Updated: Feb 19
I have been thinking about doing a blog about concentration for some time. For me, as a teacher, it is always a hot topic because lack of concentration by some children in class is the bane of my life. Ask most teachers and they would probably say the same. We spend hours and hours planning lessons that are interesting, stimulating and engaging and then spend much of our time telling children who are not interested, stimulated and engaged that if they don’t soon become interested, stimulated and engaged, they will be in a lot of trouble. As a result of these interruptions to flow, those interesting, stimulating and engaging lessons end up not being as interesting, stimulating and engaging as you had hoped.
So, is it worth all that effort trying to get them to concentrate? Absolutely! And so rewarding. If you haven’t tried telling children off regularly, do it. It’s immensely cathartic.
One behaviour management technique to save a teacher’s voice and, in theory, have an impact on children who are not listening is to pause the teaching, say nothing and just wait. Many a time I have stopped giving my input to deal with an errant child and just stood there, arms folded, lips closed with a patient look painted on my face which says, ‘I can stand here all day. I will just wait until you make the right choice and concentrate.’
You have spotted the flaw in this brilliant plan, haven’t you? The impatient inside of my face certainly has. It is frantically signalling to the patient outside of my face that it definitely does not have all day to stand there with a face saying that it can stand there all day. Both sides of the face are already running late, leaving even less time in the next lesson to stand and wait until the (same) child makes the right choice and concentrates.
Also my impatient face will be pointing out to my patient face that even if there was a burning flare stuck up their joint owner’s backside and he was singing the Hallelujah Chorus, it still would not get the attention of the offending child and make them concentrate because... guess what?... they won't notice you because they’re not bloody concentrating!
Teachers generally don’t worry about 40% of the class – they will always concentrate, whatever happens. There is another 40% or so who will concentrate, providing you keep the lesson interesting, engaging etc. There is a persuasive argument here to say that teachers should ignore the ones who are not concentrating and concentrate on the ones who are concentrating. Although the percentages and ignoring approach might seem attractive, it can’t be done.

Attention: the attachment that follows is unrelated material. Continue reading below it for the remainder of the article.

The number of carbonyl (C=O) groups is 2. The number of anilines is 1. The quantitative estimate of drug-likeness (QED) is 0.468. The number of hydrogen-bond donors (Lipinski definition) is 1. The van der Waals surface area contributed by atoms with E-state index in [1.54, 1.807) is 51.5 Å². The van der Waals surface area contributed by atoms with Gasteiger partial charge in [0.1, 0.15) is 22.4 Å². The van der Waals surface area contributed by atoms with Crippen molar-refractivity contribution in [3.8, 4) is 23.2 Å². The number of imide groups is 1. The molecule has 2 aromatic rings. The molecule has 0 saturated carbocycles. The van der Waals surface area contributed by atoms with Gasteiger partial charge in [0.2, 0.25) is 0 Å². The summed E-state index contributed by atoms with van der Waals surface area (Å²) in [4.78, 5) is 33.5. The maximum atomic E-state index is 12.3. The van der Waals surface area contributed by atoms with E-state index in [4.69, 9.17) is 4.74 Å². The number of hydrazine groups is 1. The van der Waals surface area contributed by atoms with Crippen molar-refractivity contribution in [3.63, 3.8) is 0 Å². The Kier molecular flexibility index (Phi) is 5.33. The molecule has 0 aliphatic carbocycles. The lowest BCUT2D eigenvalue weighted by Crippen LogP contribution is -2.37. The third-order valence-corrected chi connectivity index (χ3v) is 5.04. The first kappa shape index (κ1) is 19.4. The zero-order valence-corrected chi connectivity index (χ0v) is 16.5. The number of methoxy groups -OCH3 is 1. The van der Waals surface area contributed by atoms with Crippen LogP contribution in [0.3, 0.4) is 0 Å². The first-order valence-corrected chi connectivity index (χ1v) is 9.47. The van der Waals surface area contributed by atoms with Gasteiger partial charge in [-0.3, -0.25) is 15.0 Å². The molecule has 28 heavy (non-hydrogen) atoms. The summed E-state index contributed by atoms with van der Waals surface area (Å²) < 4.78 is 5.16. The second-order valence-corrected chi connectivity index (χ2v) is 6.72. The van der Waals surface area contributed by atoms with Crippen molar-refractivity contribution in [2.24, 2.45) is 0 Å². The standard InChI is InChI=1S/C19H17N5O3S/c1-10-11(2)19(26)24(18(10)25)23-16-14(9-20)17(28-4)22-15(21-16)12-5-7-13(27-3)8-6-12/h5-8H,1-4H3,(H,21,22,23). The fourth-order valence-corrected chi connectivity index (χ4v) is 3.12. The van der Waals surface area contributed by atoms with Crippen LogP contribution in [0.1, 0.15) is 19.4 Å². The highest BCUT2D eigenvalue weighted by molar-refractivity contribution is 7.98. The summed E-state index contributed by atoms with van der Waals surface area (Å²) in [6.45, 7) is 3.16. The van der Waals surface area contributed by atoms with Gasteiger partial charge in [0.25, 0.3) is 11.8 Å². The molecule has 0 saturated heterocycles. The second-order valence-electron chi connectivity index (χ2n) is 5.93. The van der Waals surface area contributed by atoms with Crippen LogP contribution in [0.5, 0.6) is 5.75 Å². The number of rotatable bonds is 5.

Because it is impossible for most teachers to concentrate on delivering a lesson if there are children who are not concentrating. Whether they are chatting, tapping, drawing on something they shouldn’t be drawing on, playing sword fights with rulers, sharpening their pencils to within an inch of their lives (literally to within an inch), leaning back on chairs, unpacking and repacking their MASSIVE pencil cases (we use the Ryanair luggage size racks at the school I work in – if the pencil cases don’t fit in them, the children have to pay an excess to put them in the boiler room), staring into space, staring at you (that is always highly suspicious), reading a book (give me a break – I know they’re ‘learning’ but it’s maths so they should be doing some sums), or checking the stock market on their phones, all of this is highly distracting to a teacher.
Teachers are trained to zone in on the slightest sign of lack of concentration and conditioned to take action. Maybe we should be trained to not zone in on it.
There is a flip-side. I love that look on children’s faces when they concentrate on doing an activity. Head still, totally absorbed. Tongue slightly out and to the side. Eyes wide. Totally quiet. It is a beautiful sight to behold when it happens in the classroom.
I remember one time when I was teaching sewing to a class of 9 and 10 year olds. We were making tableaus of scenes from myths that they had researched. It wasn’t conducive to concentrating with so many children getting frustrated trying to thread needles, tie knots and being forced to do 30 or so stitches along a border when surely ‘one big one would do’. But there was one girl who was totally engrossed in her task for an hour or so, looking exactly like the description in the last paragraph. I checked on her every now and then. The stitches were lovely; perfectly in line, neat, a good size and the materials she had cut were beautifully shaped and realistic. She got through so much and was so proud of her work.